Hypersonic flight may sound futuristic, but it's been around for at least 70-odd years—since the nose cones of ballistic missiles first began to regularly re-enter the atmosphere at better than Mach Five. (Five times the speed of sound is the commonly accepted definition of such speeds.)
In the 1960s the United States and the Soviet Union both experimented with the technology. In recent years Russia and China have doubled down on it, and they haven't been keeping quiet about it either. Russian President Vladimir Putin gave a speech in 2018 that was accompanied by an animated impression of how a hypersonic missile would look like on its way to North America. The Chinese have pushed the technology just as hard, and with far more funding.
So why is the Pentagon shocked, shocked to learn that in August, China tested two nuclear-capable hypersonic missiles? The Financial Times reported it earlier this month, apparently basing it on Pentagon sources. Though it just might have been an officially sanctioned leak.
Could this be a "Sputnik moment"? After the original such “moment," following the Soviet's 1958 launch of a satellite of that name, the United States more or less panicked: The government upped funding for the space program, and schools put new emphasis on science and mathematics. Not that there's anything wrong with that.
General Mark Milley, chairman of the Joint Chiefs of Staff, distanced himself from the concept only to embrace it. "I don't know if it's quite a Sputnik moment, but I think it's very close to that," he said in an interview yesterday on Bloomberg Television.
The U.S. has armed itself according to an outspend-our-rivals mindset at least since Grant prevailed over Lee in 1865. But is this really a wise move against China in 2021?
Expect yet more funding for U.S. research on hypersonic technology. I say "yet more" because Congress has been worried for some time about a possible hypersonic missile gap. For fiscal 2022 the Pentagon's request for hypersonic research funding is US $3.8 billion—up from $3.2 billion in 2021 and $2.6 billion in the previous year.
The U.S. military wants not only hypersonic missiles of its own but also a world-embracing network of low-orbiting satellites that can catch a hypersonic missile in time to alert potential targets. Not that the targets could defend themselves: There is today no antimissile that can hit such fast-moving, maneuverable vehicles. But at least a timely tip could enable the doomed site to retaliate before dying, a capability that would reinforce the sardonically named system of deterrence known as MAD, for mutual assured destruction.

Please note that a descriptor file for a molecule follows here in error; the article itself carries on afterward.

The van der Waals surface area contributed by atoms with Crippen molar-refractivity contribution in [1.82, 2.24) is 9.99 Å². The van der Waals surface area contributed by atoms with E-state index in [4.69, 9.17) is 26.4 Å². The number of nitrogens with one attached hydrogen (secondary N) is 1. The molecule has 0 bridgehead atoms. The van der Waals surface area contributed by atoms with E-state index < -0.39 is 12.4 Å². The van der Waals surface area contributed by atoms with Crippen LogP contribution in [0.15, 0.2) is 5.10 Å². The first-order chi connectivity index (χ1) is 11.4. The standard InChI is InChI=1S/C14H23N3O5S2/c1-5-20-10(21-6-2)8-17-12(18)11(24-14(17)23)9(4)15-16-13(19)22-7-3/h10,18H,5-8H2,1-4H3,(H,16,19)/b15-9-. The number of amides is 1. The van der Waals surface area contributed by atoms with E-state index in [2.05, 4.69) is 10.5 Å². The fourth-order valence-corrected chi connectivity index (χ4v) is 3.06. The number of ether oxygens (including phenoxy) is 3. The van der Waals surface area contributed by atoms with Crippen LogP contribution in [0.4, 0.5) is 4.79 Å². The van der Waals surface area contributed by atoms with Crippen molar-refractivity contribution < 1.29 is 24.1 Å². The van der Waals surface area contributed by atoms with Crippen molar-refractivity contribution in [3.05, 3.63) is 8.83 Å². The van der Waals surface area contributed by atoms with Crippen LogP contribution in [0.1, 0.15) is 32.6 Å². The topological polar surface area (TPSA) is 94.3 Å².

Existing missile defense is based on high-orbiting, geostationary satellites, which are great at noticing booster missile launches but not the faint emanations from the trail of a hypersonic missile. "Because of these challenges our current terrestrial- and space-based sensor architecture may not be sufficient to detect and track these hypersonic missiles," Admiral Charles A. Richard, commander of U.S. Strategic Command, said at a symposium in August.
"We are witnessing a strategic breakout by China," Adm. Richard added. "The explosive growth and modernization of its nuclear and conventional forces can only be what I describe as breathtaking. And, frankly, that word 'Breathtaking' may not be enough."
What does all this mean for the balance of power? Perhaps the nuclear aspect is not the real problem. The Russians and the Chinese now have tactical missiles, ready for use, that can do quite a lot while packing nothing more powerful than high explosives.
Take as an example the recent talk of whether the United States might defend Taiwan against a Chinese attack of some kind. In any naval conflict in the South China Sea, Chinese missiles based on land could hold the U.S. Navy's supercarriers at arm's length, because both sides know that the carriers have no defense. The only thing a carrier could do is steam right into the death zone and say, “If you sink me, my country will be very, very cross with you."
But even this tactical point may not get to the true heart of the problem. Any arms race has an powerful economic component: It's a game of one-upmanship, and if it has any strictly strategic point at all, it is to force the other side to spend more money than it can afford.
Generally speaking, the side with the most resources will win.
The United States has fought according to this logic at least since Grant prevailed over Lee in 1865, and it has used it successfully in every subsequent conflict with a peer power—with Germany and Japan in World War II and with the Soviet Union in the Cold War. But the United States may no longer be able to count on sheer economic might.
By some measures, China now has an economy as big as that of the United States, though of course China is far behind on a per capita basis. Still, its interests are, for now, concentrated in just one part of the world, whereas the United States has responsibilities everywhere. For China, then, a costly arms race may be just the thing.